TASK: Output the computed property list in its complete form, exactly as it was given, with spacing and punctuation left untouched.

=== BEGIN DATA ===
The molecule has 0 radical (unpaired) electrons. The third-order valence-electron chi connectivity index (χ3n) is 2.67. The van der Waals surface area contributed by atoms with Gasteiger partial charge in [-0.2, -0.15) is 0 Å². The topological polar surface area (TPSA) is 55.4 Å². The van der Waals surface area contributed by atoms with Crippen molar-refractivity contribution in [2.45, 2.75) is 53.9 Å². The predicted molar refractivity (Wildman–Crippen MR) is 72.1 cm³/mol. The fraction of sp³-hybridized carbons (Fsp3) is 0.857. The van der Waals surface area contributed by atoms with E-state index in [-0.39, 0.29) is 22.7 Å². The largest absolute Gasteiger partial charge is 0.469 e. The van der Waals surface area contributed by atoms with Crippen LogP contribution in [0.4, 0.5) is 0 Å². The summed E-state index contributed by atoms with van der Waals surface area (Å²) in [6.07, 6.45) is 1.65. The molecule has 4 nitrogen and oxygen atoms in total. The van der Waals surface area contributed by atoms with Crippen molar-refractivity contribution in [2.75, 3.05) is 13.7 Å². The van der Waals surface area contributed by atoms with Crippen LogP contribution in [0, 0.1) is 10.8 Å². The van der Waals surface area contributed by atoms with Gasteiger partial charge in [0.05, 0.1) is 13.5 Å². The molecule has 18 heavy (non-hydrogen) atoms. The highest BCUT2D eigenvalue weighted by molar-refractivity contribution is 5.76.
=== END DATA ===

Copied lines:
The molecule has 0 radical (unpaired) electrons. The third-order valence-electron chi connectivity index (χ3n) is 2.67. The van der Waals surface area contributed by atoms with Gasteiger partial charge in [-0.2, -0.15) is 0 Å². The topological polar surface area (TPSA) is 55.4 Å². The van der Waals surface area contributed by atoms with Crippen molar-refractivity contribution in [2.45, 2.75) is 53.9 Å². The predicted molar refractivity (Wildman–Crippen MR) is 72.1 cm³/mol. The fraction of sp³-hybridized carbons (Fsp3) is 0.857. The van der Waals surface area contributed by atoms with E-state index in [-0.39, 0.29) is 22.7 Å². The largest absolute Gasteiger partial charge is 0.469 e. The van der Waals surface area contributed by atoms with Crippen LogP contribution in [0.4, 0.5) is 0 Å². The summed E-state index contributed by atoms with van der Waals surface area (Å²) in [6.07, 6.45) is 1.65. The molecule has 4 nitrogen and oxygen atoms in total. The van der Waals surface area contributed by atoms with Crippen molar-refractivity contribution in [2.75, 3.05) is 13.7 Å². The van der Waals surface area contributed by atoms with Crippen LogP contribution in [0, 0.1) is 10.8 Å². The van der Waals surface area contributed by atoms with Gasteiger partial charge in [0.05, 0.1) is 13.5 Å². The molecule has 18 heavy (non-hydrogen) atoms. The highest BCUT2D eigenvalue weighted by molar-refractivity contribution is 5.76.